Defining Quality Tolerance Limits and Key Risk Indicators that Detect Risks in a Timely Manner: Reflections from Early Adopters on Emerging Best Practices (Part 3)

Series Part 3—Methods for early detection of risk and summary.

In Part 1 of our guidance for quality tolerance limit (QTL) use in clinical research, we summarized the WCG Metrics Champion Consortium (MCC), now part of the WCG Avoca Quality Consortium, QTL Working Group discussions that explored the relationship between QTL and key risk indicators (KRIs). In Part 2 of the series, we delved into the process of defining QTLs. In this final section, we will focus on methods for the early detection of risk. We then offer a summary plus an appendix featuring a worked example.

Early signal detection in risk control

QTLs are designed for risk control (see section 5.0.4 of ICH E6 (R2)).1 A key element of effective risk control is the earliest possible detection of risk to enable proactive interventions that prevent or minimize the impact of issues that matter. Unfortunately, as described in Part 1 of the series, the more sensitive a measurement is to risk early in the trial, the more likely it will provide false signals. As deviations from the QTLs (signals) need to be reported in the clinical study report (CSR), this is an effective disincentive to use QTLs that will provide an early signal. TransCelerate Biopharma2 proposes using a “secondary limit” to overcome this challenge. The secondary limit is typically 50-75% of the QTL threshold. It is an “early warning” system to alert the study team that the threshold might be exceeded in due course. It provides an earlier signal of risk that does not need to be reported in the CSR.

Figures 1a and 1b below provide examples of using a secondary limit (shown in yellow) along with the QTL threshold (shown in red) with two QTL parameters proposed by TransCelerate Biopharma.2 The secondary limit is set at 75% of the QTL threshold. Rather than waiting for the QTL threshold to be exceeded at week 21, there is an early warning that the secondary limit is exceeded at week 18. Three weeks’ additional warning may be enough time to take action and avoid the QTL threshold being breached.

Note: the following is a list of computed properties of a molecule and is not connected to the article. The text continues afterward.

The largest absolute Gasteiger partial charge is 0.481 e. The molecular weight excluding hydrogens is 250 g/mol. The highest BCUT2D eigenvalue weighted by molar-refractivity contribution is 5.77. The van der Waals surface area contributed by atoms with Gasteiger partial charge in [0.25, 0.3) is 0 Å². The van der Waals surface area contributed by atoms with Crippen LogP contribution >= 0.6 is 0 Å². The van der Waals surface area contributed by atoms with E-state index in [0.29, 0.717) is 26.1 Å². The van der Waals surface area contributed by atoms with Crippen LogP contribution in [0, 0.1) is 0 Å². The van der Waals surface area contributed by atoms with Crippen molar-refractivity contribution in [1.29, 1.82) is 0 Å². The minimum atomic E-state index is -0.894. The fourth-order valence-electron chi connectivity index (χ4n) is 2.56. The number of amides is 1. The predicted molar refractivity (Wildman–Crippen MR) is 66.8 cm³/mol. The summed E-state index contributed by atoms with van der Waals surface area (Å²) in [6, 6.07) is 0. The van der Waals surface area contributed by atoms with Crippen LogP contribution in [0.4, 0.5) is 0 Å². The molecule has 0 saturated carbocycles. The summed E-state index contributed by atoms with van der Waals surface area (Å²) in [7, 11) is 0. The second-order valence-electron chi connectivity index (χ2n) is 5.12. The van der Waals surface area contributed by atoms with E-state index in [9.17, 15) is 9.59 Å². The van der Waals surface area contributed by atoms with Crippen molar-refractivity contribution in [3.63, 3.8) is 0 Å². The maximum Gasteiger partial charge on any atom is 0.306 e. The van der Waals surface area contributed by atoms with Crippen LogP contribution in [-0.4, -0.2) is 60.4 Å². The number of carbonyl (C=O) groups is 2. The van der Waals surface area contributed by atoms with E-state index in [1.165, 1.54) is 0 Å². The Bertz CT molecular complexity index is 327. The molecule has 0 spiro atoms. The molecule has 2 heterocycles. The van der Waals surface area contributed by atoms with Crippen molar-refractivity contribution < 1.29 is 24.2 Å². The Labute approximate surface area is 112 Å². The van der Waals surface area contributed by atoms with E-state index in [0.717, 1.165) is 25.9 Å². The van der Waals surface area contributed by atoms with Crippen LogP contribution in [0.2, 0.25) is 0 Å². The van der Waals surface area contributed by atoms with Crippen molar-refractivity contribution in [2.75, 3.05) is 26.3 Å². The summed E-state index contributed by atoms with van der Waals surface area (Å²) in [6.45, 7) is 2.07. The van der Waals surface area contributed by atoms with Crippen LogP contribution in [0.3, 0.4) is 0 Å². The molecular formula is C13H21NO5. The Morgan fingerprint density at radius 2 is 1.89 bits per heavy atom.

Figures 2a and 2b below show the same data but with the secondary limit at 50% of the QTL threshold rather than 75%. Here the secondary limit is exceeded at 17 weeks, or 10 weeks, depending on the QTL parameter being used. Many organizations encounter a challenge when using this approach to determine the appropriate secondary limit. The 50% secondary limit provides an earlier signal, but a decision is needed as to whether the signal is noise or worthy of investigation. If the rate continues, will the QTL threshold itself be exceeded before study end? In these examples, we show data to study end, so we know that the QTL threshold is exceeded. However, earlier in the study, week 13, for example, how would you determine whether there is a systemic issue or whether exceeding the secondary limit is a signal worthy of further investigation?

As we review the figures above, clearly, the parameters are both tending to increase over time. For the number of withdrawals, this is no surprise, as it is a cumulative measure. But why is the % withdrawals parameter tending to increase over time? This is because the opportunity for a participant to withdraw increases the longer they are on the trial. A participant who has been on the trial for seven weeks has had seven weeks to potentially withdraw, whereas a participant who has just been enrolled has had very little opportunity to withdraw.

Figures 1b and 2b, which depict results for a parameter normalized by the number of enrolled participants, have values closer to the QTL threshold (and the secondary limit) much earlier than the simple count of withdrawals in Figures 1a and 2a. Other normalization factors can be used to take account of situations where the opportunity increases over time. They can provide an alternative approach to the use of the secondary limit.

Metric definition and impact on early signal detection

The way a metric (whether a KRI or a QTL) is defined can profoundly affect how early a signal is detected. Some organizations employ complex statistical models, e.g., Bayesian statistics or funnel plots, to allow for early data variability and the ability to extrapolate impact from early views. A simpler but arguably less precise approach is to change the denominator for calculating a metric. This approach can help provide a much earlier signal of risk, which can lead to further detailed analysis as required. There is more information plus examples of defining parameters to provide early signals in a WCG white paper “Measure the Right Things at the Right Time: Design KRIs and KPIs that Provide Timely Insights.”3 Key points from the paper:

  1. The normalization of a metric (the denominator) can impact whether a metric is a leading or lagging one. Selecting the right normalization factor can mean a potential issue is detected weeks or even months earlier.
  2. If the opportunity of an item being measured (e.g., participant withdrawal) increases the longer the available time, then the leading metric should take this time element into account

Normalization of metrics used as QTLs and KRIs